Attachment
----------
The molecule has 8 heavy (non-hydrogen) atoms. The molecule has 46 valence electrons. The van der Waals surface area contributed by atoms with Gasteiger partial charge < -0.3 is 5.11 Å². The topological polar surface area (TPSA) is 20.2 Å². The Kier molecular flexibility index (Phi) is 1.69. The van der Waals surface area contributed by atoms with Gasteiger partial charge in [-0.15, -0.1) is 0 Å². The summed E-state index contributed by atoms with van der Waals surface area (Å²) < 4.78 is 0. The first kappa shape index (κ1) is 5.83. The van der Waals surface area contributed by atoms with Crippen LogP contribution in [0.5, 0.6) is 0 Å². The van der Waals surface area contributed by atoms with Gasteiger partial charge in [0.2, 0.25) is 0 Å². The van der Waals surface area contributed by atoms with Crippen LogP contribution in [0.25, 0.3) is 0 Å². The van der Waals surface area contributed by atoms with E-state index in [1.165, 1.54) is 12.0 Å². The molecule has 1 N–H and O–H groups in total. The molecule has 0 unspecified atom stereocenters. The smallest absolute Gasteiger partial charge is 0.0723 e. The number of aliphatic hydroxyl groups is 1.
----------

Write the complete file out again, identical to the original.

The molecule has 8 heavy (non-hydrogen) atoms. The molecule has 46 valence electrons. The van der Waals surface area contributed by atoms with Gasteiger partial charge < -0.3 is 5.11 Å². The topological polar surface area (TPSA) is 20.2 Å². The Kier molecular flexibility index (Phi) is 1.69. The van der Waals surface area contributed by atoms with Gasteiger partial charge in [-0.15, -0.1) is 0 Å². The summed E-state index contributed by atoms with van der Waals surface area (Å²) < 4.78 is 0. The first kappa shape index (κ1) is 5.83. The van der Waals surface area contributed by atoms with Crippen LogP contribution in [0.5, 0.6) is 0 Å². The van der Waals surface area contributed by atoms with Gasteiger partial charge in [0.2, 0.25) is 0 Å². The van der Waals surface area contributed by atoms with Crippen LogP contribution in [0.25, 0.3) is 0 Å². The van der Waals surface area contributed by atoms with E-state index in [1.165, 1.54) is 12.0 Å². The molecule has 1 N–H and O–H groups in total. The molecule has 0 unspecified atom stereocenters. The smallest absolute Gasteiger partial charge is 0.0723 e. The number of aliphatic hydroxyl groups is 1.